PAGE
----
In databases, the relationship between two tables is usually represented by the foreign key. For example, relate the table of cities information –CITIES – to table of states information –STATES – by field STATEID of the former table. In order to show the computational method of the relating, only the data of states whose serial numbers are less than 10 are selected. Since a statement is needed to get the result when SQL is used to perform a task, methods like nested SQL, whose statements are complicated and unreadable though, are required. While in esProc, a step-by-step method is adopted: fetch data with B1 and B2; use switch function in B3 to connect data of the two tables. As shown below, the table sequence is changed in B1:

esProc_comparison_sql_syntax_14

It can be seen that the data of field STATEID are set to correspond to the state records. Seen from the computation in B4, the value of fields of record type can be called conveniently, as the abbreviations of states are obtained using STATEID.ABBR. Then, the result in B4 is the same as that in A4:

esProc_comparison_sql_syntax_15

1.7 Join multiple tables together with “join”

  A B
1   =demo.query(“select * from CITIES where STATEID>4”)
2   =demo.query(“select * from STATES where STATEID<10”)
3 =demo.query(“select C.NAME as CITY, S.ABBR as STATE from (select * from CITIES where STATEID>4) as C, (select * from STATES where STATEID<10)  as S where C.STATEID = S.STATEID”) =(join(B1:C,STATEID;B2:S,STATEID)).new(C.NAME:CITY, S.ABBR:STATE)
4 =demo.query(“select C.NAME as CITY, S.ABBR as STATE from (select * from CITIES where STATEID>4) as C inner join (select * from STATES where STATEID<10)  as S on C.STATEID = S.STATEID”)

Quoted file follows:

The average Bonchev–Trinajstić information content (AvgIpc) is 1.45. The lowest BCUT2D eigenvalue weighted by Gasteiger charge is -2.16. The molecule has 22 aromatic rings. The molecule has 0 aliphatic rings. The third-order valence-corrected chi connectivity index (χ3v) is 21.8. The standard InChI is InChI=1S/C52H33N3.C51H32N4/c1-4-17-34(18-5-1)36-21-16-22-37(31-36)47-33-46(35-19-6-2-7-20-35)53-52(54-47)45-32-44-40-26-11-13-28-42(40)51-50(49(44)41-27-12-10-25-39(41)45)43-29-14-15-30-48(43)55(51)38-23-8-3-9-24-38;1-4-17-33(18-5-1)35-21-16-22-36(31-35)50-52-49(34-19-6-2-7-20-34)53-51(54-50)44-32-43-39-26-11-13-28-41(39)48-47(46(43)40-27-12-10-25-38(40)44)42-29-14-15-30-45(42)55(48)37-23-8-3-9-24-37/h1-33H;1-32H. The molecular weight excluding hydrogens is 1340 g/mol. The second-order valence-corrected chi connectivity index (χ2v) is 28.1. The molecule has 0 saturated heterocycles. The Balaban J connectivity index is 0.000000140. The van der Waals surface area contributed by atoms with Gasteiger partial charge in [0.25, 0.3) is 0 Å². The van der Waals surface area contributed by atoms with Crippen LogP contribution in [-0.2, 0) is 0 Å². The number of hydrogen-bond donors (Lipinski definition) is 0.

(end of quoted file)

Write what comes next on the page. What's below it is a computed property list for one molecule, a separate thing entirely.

5 =demo.query(“select C.NAME as CITY, S.ABBR as STATE from (select * from CITIES where STATEID>4) as C left join (select * from STATES where STATEID<10)  as S on C.STATEID = S.STATEID”) =(join@1(B1:C,STATEID;B2:S,STATEID)).new(C.NAME:CITY, S.ABBR:STATE)
6 =demo.query(“select C.NAME as CITY, S.ABBR as STATE from (select * from CITIES where STATEID>4) as C full join (select * from STATES where STATEID<10)  as S on C.STATEID = S.STATEID”) =(join@f(B1:C,STATEID;B2:S,STATEID)).new(C.NAME:CITY, S.ABBR:STATE)
7 =demo.query(“select C.NAME as CITY, S.ABBR as STATE from (select * from CITIES where STATEID>4) as C right join (select * from STATES where STATEID<10)  as S on C.STATEID = S.STATEID”) =(join@1(B2:S,STATEID;B1:C,STATEID)).new(C.NAME:CITY, S.ABBR:STATE)

The SQL statements used in A3 and A4 are inner join, but they have different syntax. When the data of two tables are being joined, only the data that have inter-table relations with each other will be fetched. The returned result in A3, A4 and B3 are all the same. Note that the order of records in the results returned by SQL and esProc respectively may be not the same:

esProc_comparison_sql_syntax_17

The SQL statement in A5 is a left join. When the data of the two tables are being joined, besides the data that have inter-table relations with each other, all the unrelated data in the first table will also be fetched. This means, in the result, field STATE may be null and field CITY won’t be null. This case, in fact, is the foreign key relationship. To join tables together in esProc, both switch and join@1() function, in which the 1 in @1 option is a digit, can be used. Letter l won’t appear in esProc options for fear of confusion. The returned results in A5 and B5 are the same. As the above, the order of records in the results returned by SQL and esProc respectively may be not the same: